Mulvane stays true to WUmester theme


Peter Turnley. Courtesy of Mulvane Art Museum

A soldier appears to guard something burning the distance in this photograph, taken by Peter Turnley, currently on display in Mulvane’s Truth exhibit. Turnley captured this image during the Gulf War. Peter Turnley, Gulf War, Kuwait, 1991, archival pigment print, Mulvane Art Museum Permanent Collection.

The stirring images portraying humankind’s fundamental truths and group stories can be seen in Mulvane’s upstairs gallery until construction of another gallery commences.

Work on display ranges from subject matter of war and religion to conviction of crime on various mediums including paint on canvas, photography, lithographs and mixed media from the museum’s permanent collection.

Connie Gibbons is the director of the Mulvane Art Museum and curated the exhibit, focused around the topic of the current WUmester.

“You’ll see that there are some works that examine and question the role of how violence gets played out in our world,” Gibbons said.

There is a photograph of an Operation Desert Storm soldier maintaining a vast cordon from a towering pillar of smoke in the distance.

There is also a photograph of the first night the memorial beams of light at the World Trade Center were turned on, imposed onto a cloudy night with searchlights, titled “Freedom Lights.”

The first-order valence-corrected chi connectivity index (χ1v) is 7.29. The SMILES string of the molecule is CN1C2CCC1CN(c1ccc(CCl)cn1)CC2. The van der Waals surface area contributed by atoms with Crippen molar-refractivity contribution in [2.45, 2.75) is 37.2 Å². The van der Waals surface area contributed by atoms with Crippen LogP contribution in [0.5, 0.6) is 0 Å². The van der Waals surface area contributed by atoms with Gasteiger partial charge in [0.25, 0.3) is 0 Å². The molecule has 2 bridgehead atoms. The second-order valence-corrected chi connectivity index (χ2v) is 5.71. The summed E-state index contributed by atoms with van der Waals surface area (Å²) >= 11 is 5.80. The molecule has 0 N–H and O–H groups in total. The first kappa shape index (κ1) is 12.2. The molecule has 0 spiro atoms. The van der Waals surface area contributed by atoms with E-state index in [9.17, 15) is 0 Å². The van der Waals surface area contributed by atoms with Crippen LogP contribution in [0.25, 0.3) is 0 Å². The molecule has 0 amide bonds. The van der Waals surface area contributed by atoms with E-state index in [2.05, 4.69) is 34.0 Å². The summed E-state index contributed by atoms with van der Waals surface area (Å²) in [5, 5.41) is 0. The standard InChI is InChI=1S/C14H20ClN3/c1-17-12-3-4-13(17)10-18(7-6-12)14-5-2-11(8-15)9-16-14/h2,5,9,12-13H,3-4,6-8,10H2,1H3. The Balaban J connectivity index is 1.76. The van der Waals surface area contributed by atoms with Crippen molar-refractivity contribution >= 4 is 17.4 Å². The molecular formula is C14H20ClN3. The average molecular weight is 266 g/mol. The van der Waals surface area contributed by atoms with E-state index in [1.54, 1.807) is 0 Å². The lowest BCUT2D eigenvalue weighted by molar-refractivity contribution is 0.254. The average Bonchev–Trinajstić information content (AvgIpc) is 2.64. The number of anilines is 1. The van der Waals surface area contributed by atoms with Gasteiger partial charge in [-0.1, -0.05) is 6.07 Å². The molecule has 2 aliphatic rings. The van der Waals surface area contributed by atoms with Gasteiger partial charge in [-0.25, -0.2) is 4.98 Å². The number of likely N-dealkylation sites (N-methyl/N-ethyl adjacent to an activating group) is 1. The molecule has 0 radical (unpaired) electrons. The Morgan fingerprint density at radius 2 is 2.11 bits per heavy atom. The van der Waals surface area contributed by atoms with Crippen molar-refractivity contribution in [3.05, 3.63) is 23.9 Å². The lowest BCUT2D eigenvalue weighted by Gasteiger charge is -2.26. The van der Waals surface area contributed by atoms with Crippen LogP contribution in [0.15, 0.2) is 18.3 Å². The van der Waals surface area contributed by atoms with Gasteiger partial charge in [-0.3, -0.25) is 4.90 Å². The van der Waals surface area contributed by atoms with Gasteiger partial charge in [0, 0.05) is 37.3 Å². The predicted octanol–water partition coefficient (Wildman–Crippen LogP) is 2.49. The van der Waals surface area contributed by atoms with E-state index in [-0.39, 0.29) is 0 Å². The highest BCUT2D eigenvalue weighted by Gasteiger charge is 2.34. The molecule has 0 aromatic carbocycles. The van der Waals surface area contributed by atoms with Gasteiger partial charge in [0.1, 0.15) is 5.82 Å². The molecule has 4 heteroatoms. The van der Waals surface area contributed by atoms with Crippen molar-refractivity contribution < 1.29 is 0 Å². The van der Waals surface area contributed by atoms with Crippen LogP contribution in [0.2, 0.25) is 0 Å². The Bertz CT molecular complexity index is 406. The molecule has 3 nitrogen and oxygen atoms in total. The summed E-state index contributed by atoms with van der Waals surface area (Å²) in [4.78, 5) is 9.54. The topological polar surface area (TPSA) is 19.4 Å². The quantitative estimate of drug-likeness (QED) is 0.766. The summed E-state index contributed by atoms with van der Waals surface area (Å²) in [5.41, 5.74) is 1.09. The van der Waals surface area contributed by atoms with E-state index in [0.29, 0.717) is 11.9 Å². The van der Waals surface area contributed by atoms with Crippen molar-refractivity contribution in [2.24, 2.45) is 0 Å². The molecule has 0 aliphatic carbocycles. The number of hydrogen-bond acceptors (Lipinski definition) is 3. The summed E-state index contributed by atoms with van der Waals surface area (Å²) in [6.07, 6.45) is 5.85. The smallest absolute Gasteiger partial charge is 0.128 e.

The traditional perspectives of some fundamental truths have typically omitted certain aspects, and what the exhibit aims to accomplish is offer access to those insights that might for some, have never been seen yet, or rather, thought of.

One painting mixes fantastical elements into Ronald Reagan’s Strategic Defense Initiative, the “Star Wars program.”

This is WUmester’s fourth semester on campus. With the theme of truth, the topic is aimed to get students engaged in difficult conversations.

“This WUmester is trying to get us to think about is what is our truth with a capital T?,” said Kelly Erby, assistant dean of the College of Arts and Sciences. “What is objectively true? Whose truths are believed and whose are subject to scrutiny?”

Trueness is an inescapable factor of life that exists beyond museum walls and campus sidewalks.

“Truth is complicated, and I think it is nuanced. And our understanding of the world is fed by so many experiences that we have,” Gibbons said. “I think there’s factual truth. I think there is that kind of truth that even today seems to be questioned at times, which just seems insane.”

When the aforementioned construction begins in Mulvane is tentative, so the exhibit’s open status can be confirmed by calling 785-670-1124.

Edited by: Simran Shrestha, Glorianna Noland